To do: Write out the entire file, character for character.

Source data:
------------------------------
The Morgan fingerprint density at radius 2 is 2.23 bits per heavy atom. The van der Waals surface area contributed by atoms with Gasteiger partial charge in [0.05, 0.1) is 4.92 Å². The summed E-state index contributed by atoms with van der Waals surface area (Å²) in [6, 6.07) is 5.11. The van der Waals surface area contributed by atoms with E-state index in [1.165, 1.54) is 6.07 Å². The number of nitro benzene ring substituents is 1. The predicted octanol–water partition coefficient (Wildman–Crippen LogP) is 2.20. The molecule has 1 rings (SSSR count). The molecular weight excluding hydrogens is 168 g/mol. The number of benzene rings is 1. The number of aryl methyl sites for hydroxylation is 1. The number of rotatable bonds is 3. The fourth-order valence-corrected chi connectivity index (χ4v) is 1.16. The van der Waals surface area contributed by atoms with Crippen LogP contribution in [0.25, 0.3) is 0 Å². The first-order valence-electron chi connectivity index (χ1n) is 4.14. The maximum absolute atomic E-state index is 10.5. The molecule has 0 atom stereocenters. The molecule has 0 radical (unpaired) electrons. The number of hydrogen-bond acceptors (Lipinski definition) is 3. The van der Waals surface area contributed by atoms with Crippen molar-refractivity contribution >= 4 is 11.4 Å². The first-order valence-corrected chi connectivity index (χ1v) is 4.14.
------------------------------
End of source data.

The Morgan fingerprint density at radius 2 is 2.23 bits per heavy atom. The van der Waals surface area contributed by atoms with Gasteiger partial charge in [0.05, 0.1) is 4.92 Å². The summed E-state index contributed by atoms with van der Waals surface area (Å²) in [6, 6.07) is 5.11. The van der Waals surface area contributed by atoms with E-state index in [1.165, 1.54) is 6.07 Å². The number of nitro benzene ring substituents is 1. The predicted octanol–water partition coefficient (Wildman–Crippen LogP) is 2.20. The molecule has 1 rings (SSSR count). The molecular weight excluding hydrogens is 168 g/mol. The number of benzene rings is 1. The number of aryl methyl sites for hydroxylation is 1. The number of rotatable bonds is 3. The fourth-order valence-corrected chi connectivity index (χ4v) is 1.16. The van der Waals surface area contributed by atoms with Crippen LogP contribution in [0.25, 0.3) is 0 Å². The first-order valence-electron chi connectivity index (χ1n) is 4.14. The maximum absolute atomic E-state index is 10.5. The molecule has 0 atom stereocenters. The molecule has 0 radical (unpaired) electrons. The number of hydrogen-bond acceptors (Lipinski definition) is 3. The van der Waals surface area contributed by atoms with Crippen molar-refractivity contribution >= 4 is 11.4 Å². The first-order valence-corrected chi connectivity index (χ1v) is 4.14.